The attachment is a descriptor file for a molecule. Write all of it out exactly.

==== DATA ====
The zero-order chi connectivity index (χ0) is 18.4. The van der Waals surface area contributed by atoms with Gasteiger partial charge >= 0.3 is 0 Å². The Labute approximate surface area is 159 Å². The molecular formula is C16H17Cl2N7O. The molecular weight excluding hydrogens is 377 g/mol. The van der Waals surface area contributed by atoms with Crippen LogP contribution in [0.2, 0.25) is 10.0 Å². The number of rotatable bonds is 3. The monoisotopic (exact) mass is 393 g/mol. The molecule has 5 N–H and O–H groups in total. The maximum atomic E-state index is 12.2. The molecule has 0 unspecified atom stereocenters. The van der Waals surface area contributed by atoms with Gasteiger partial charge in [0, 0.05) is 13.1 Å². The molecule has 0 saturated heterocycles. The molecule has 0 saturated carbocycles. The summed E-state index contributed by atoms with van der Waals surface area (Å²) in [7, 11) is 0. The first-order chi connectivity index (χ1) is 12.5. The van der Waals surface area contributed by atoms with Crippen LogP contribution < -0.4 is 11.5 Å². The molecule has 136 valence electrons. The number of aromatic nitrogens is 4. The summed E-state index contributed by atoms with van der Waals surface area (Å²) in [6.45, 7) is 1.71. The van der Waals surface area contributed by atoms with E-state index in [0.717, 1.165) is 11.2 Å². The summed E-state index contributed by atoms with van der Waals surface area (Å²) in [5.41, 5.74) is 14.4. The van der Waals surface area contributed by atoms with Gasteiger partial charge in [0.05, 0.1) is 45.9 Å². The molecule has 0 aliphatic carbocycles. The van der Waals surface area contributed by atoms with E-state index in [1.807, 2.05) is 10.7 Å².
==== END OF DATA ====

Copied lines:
The zero-order chi connectivity index (χ0) is 18.4. The van der Waals surface area contributed by atoms with Gasteiger partial charge >= 0.3 is 0 Å². The Labute approximate surface area is 159 Å². The molecular formula is C16H17Cl2N7O. The molecular weight excluding hydrogens is 377 g/mol. The van der Waals surface area contributed by atoms with Crippen LogP contribution in [0.2, 0.25) is 10.0 Å². The number of rotatable bonds is 3. The monoisotopic (exact) mass is 393 g/mol. The molecule has 5 N–H and O–H groups in total. The maximum atomic E-state index is 12.2. The molecule has 0 unspecified atom stereocenters. The van der Waals surface area contributed by atoms with Gasteiger partial charge in [0, 0.05) is 13.1 Å². The molecule has 0 saturated heterocycles. The molecule has 0 saturated carbocycles. The summed E-state index contributed by atoms with van der Waals surface area (Å²) in [7, 11) is 0. The first-order chi connectivity index (χ1) is 12.5. The van der Waals surface area contributed by atoms with Crippen LogP contribution < -0.4 is 11.5 Å². The molecule has 136 valence electrons. The number of aromatic nitrogens is 4. The summed E-state index contributed by atoms with van der Waals surface area (Å²) in [6.45, 7) is 1.71. The van der Waals surface area contributed by atoms with E-state index in [0.717, 1.165) is 11.2 Å². The summed E-state index contributed by atoms with van der Waals surface area (Å²) in [5.41, 5.74) is 14.4. The van der Waals surface area contributed by atoms with Gasteiger partial charge in [0.05, 0.1) is 45.9 Å². The molecule has 0 aliphatic carbocycles. The van der Waals surface area contributed by atoms with E-state index in [1.807, 2.05) is 10.7 Å².